make up MY JEWELS.”
(Malachi 3:17)

To my dear Grandchildren

Decoy Birds

“Take heed to yourselves, that your heart be not deceived. . . .
Lay up these My words in your heart.”
(Deuteronomy 11:16,18)

Horned puffins are very pretty birds which usually find nesting places on cliffs of islands off the North American coasts.  They have orange-red, sharp beaks, with wide, flat webbed feet of the same colour.  The Tufted puffins are very similar, but the back of their necks is bright yellow, overlapping the fronts of their round heads, which are white on both sides.  The backs of both kinds are black.

Some time ago people were concerned because fewer and fewer puffins were coming to an island off the coast of Maine that had once been a nesting place for great numbers of them.  The people concluded that if something weren’t done about it, soon there would be none left.

Since puffins are social birds and only nest where there are others of their kind, the people decided to set out decoys to attract the puffins.  They arranged for a number of imitation wooden puffins (decoys), skillfully painted to look like live ones, to be set in several places on the island.

It wasn’t long before several pairs of puffins spotted the decoys from the air and landed near a group of them.  They must have been puzzled when the decoys didn’t respond to their cooing, but they didn’t leave.  Soon others also flew in, and before long many were making nests.   And so their numbers grew.

The decoys were kept in place for several years, resulting in increasing numbers making this island their home, to the satisfaction of those who worked so hard to make it possible.  Now more than one hundred pairs of puffins return to the island every year, and the decoys have been moved to other areas.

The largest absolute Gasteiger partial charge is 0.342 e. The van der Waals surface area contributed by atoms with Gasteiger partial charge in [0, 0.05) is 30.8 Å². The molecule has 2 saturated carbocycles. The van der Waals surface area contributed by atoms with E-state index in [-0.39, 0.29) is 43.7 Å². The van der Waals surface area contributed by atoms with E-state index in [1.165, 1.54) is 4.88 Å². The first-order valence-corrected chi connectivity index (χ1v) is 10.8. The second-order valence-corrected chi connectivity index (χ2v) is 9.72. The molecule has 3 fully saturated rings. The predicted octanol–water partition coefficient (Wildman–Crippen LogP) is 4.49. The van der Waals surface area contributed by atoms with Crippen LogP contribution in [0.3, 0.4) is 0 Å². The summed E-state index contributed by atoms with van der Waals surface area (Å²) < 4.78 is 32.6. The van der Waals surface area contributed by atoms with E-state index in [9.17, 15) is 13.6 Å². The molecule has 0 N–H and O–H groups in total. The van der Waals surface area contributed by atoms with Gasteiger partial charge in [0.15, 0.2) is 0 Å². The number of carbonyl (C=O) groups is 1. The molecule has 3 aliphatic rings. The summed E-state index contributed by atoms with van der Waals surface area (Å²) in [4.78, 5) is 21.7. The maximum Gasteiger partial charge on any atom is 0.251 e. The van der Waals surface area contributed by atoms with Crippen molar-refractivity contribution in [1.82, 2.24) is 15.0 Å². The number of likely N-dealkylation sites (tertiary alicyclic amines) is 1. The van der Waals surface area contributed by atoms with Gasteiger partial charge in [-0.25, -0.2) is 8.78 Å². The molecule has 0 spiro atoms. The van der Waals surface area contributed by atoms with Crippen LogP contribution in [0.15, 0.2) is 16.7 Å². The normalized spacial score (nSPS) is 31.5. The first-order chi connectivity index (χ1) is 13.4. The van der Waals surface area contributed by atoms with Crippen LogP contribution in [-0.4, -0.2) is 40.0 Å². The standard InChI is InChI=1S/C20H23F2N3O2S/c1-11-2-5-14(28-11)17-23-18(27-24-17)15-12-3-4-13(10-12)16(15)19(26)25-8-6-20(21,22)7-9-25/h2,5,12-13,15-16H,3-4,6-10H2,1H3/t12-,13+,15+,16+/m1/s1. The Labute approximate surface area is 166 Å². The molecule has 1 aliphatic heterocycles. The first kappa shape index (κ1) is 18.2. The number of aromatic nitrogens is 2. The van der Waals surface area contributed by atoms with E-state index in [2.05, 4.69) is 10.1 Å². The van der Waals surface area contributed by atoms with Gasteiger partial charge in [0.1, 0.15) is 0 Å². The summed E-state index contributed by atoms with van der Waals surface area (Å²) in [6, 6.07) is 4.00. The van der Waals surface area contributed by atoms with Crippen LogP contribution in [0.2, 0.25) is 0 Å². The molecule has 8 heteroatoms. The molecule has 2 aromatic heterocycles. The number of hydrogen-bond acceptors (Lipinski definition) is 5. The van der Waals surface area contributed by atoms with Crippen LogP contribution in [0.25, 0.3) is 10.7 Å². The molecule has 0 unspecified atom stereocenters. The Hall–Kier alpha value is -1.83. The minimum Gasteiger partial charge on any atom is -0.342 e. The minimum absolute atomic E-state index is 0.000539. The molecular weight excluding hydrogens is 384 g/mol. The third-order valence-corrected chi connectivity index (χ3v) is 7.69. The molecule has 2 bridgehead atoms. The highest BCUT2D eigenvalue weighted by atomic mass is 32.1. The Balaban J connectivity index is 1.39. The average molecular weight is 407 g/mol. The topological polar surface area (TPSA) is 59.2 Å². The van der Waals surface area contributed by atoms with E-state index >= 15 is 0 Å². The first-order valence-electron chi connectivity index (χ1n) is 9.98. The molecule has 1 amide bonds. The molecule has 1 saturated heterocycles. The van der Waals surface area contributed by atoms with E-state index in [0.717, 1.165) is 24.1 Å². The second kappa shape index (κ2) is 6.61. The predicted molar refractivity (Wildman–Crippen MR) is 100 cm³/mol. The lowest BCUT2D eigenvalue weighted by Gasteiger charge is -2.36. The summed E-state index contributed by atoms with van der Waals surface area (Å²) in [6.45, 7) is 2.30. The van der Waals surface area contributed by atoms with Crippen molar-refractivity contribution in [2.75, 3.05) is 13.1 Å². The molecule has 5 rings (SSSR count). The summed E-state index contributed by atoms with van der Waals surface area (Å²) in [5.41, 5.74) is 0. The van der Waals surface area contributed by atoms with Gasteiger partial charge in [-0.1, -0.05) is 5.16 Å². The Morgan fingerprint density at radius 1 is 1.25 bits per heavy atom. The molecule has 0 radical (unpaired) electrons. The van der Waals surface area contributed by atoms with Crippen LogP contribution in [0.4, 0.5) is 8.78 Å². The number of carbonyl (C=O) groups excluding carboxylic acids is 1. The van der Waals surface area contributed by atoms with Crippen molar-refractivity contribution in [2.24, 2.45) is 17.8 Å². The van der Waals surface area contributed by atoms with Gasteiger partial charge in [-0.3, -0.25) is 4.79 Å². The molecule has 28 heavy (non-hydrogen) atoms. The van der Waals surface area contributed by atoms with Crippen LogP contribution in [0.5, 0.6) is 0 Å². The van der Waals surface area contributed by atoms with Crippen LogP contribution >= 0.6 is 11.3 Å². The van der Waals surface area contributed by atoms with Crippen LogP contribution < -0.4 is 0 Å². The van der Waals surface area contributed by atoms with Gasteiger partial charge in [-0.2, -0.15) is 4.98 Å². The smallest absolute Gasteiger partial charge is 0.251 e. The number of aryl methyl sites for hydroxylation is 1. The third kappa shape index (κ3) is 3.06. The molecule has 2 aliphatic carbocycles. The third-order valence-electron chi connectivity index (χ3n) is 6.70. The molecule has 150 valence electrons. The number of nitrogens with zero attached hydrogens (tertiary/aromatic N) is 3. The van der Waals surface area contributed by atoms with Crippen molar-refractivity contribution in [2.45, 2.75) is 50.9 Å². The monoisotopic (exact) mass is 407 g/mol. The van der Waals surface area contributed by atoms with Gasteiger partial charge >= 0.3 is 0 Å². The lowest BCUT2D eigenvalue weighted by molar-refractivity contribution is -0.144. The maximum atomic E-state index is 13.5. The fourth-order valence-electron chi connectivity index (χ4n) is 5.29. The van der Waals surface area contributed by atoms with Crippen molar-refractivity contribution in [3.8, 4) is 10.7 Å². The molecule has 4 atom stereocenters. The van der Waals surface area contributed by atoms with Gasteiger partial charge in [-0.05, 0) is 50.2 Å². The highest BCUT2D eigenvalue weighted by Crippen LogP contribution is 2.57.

This experience was so successful that before long a similar program was used to bring lovely terns  and other birds to suitable spots.  It was also a good way to get newcomers into areas where they had never been before.  The decoy idea has also been used successfully along California shores to attract the lovely little birds called the “least tern.”

However, as we think of the happy results of the decoy system, we are reminded that there are other “decoys” that are not good ones.  Satan is the one who uses these.  He tries to lure us into places or tempt us to do things that we should stay away from.  So the Bible faithfully warns us:  “Neither give an opportunity to the devil” (Ephesians 4:27), and, “Trust in the Lord with all thine heart. . . . In all thy ways acknowledge Him, and He shall direct thy paths” (Proverbs 3:5-6).

If we follow the guidance the Lord Jesus gives us in the Bible and ask Him to help us, this is the way to a happy life.

Love you all - Grandpa     

Wednesday, April 12, 2017

Jewel # 281 (April 11, 2017)

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“And they shall be Mine, saith the Lord of hosts, in that day when I
make up MY JEWELS.”
(Malachi 3:17)

To my dear grandchildren

The Brown Bear

“O Lord, how many are Thy works! in wisdom hast Thou 
made them all: the earth is full of Thy riches.” 
(Psalm 104:24)

There are many bears in North America, including black, brown, grizzly and polar bears.  The brown bear we are considering today is the second largest bear in the world, next to the polar bear, which is the largest.  

The brown bear lives mostly in Alaska, but there still may be a few left in Canada and the northern United States, also in Europe and Asia.  It is often mistaken for a grizzly to which it is closely related, but the brown bear is larger and stronger.  A large one may weigh nearly 2000 pounds, and when standing on its hind feet it will be about 10 feet high.  It can run 35 miles per hour.

This bear is usually thought of as a flesh eater, but actually its favourite foods are grass, weeds, flowers, berries, seeds, acorns and other nuts.  Honey is also a favourite food.  The bear’s heavy coat of hair protects it from getting stung by angry bees when ripping apart a nest.

There is an exception to the brown bear’s vegetarian diet—when salmon are returning from the ocean to spawn far upstream.  At that time, large numbers of these bears wade into the shallow streams, scooping out one fish after another with their front paws onto the shore for a good meal!  They never share these fish with each other.